Crime and Punishment in America Reference Library, 1st Edition
- Published By:
- ISBN-10: 0787691623
- ISBN-13: 9780787691622
- DDC: 364.973
- Shipping Weight: 6.89 lbs ( 3.13 kgs)
- 913 Pages | Print | Hardcover
- © 2005 | Published
Covering the evolution of the American criminal justice system throughout history, the four-volume Crime and Punishment in America Reference Library explores everything from juvenile justice to organized crime.
Crime and Punishment in America: Almanac examines key topics, including moral and religious beliefs, economic implications of crime and punishment, penology and reform, changing attitudes towards violence, the death penalty and more.
Crime and Punishment in America: Biographies includes entries on important figures, such as Jane Addams, Allan Pinkerton, Clarence Darrow, Senator Estes Kefauver and others.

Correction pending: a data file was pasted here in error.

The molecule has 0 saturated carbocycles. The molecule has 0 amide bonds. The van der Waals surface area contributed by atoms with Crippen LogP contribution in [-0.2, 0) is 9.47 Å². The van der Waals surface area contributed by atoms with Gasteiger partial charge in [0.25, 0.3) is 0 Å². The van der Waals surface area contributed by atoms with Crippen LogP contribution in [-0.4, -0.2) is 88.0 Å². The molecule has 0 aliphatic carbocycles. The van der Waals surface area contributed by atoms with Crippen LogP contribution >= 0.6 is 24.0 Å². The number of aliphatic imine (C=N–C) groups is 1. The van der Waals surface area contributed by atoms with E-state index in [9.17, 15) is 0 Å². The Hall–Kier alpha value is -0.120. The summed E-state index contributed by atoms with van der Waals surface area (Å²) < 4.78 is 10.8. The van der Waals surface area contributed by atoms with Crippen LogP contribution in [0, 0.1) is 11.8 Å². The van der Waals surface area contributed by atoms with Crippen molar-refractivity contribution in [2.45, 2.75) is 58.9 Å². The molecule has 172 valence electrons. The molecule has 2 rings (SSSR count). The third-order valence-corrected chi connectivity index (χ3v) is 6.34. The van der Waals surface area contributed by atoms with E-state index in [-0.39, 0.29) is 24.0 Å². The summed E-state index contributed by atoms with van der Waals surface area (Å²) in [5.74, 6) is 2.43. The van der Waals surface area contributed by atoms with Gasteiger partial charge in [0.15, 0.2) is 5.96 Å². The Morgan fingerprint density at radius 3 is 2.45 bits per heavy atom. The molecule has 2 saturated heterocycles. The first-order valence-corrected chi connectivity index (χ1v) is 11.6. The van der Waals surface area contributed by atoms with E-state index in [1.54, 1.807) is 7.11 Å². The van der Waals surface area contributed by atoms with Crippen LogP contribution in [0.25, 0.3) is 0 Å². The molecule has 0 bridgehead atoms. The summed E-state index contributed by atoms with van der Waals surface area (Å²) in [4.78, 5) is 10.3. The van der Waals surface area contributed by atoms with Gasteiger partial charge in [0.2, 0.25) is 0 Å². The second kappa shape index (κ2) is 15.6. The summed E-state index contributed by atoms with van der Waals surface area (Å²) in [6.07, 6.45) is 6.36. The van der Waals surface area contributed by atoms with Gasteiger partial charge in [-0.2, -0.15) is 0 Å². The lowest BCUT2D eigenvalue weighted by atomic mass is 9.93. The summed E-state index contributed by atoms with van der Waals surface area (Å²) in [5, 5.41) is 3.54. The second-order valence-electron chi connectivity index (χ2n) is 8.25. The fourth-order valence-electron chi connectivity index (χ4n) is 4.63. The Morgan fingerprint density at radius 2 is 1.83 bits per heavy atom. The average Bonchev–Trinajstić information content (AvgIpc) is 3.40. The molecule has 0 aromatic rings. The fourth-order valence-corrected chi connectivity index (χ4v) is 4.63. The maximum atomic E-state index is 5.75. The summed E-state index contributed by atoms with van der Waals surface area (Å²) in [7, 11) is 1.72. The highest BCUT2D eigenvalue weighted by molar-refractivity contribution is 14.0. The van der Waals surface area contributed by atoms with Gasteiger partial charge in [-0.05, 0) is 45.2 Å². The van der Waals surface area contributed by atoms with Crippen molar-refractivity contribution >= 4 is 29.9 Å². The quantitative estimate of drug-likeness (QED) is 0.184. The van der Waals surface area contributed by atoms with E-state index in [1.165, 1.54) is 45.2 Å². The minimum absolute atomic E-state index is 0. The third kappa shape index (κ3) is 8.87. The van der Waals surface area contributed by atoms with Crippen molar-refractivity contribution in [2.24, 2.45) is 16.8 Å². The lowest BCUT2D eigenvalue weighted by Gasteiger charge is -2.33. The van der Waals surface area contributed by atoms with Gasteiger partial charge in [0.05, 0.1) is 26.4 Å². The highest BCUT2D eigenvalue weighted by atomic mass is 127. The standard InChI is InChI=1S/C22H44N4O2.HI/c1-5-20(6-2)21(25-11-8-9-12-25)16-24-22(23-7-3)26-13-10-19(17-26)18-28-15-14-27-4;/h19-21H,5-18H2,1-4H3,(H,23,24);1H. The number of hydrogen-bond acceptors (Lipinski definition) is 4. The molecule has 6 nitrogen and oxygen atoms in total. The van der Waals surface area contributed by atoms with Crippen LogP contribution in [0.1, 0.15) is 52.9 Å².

Crime and Punishment in America: Primary Sources includes many documents, from the Sherman Antitrust Law and the Harrison Narcotic Drug Act to Eleanor Roosevelt's letter against lynching and the Report on Lawlessness in Law Enforcement.
While Gale strives to replicate print content, some content may not be available due to rights restrictions.Call your Sales Rep for details.
"Crimes are defined as acts outside of society's rules of proper behavior. Some are crimes in all societies, e.g., murder and robbery; some differ in other cultures. In the U.S., we have changed our ideas on crime. In colonial times, idleness was considered a crime and white-collar crime and computer hacking were far distant. Our legislators define crime and its punishment and some definitions are unique to individual states. These volumes provide you with the evolution of the American criminal justice system from juvenile justice to organized crime. Each begins with a 10-page timeline of events and a 15-page glossary. Volumes have black-and-white photographs and insert boxes with additional information. A cumulative index is provided as a separate volume. This set is a must purchase."--Blanche Woolls, September 2005— Blanche Woolls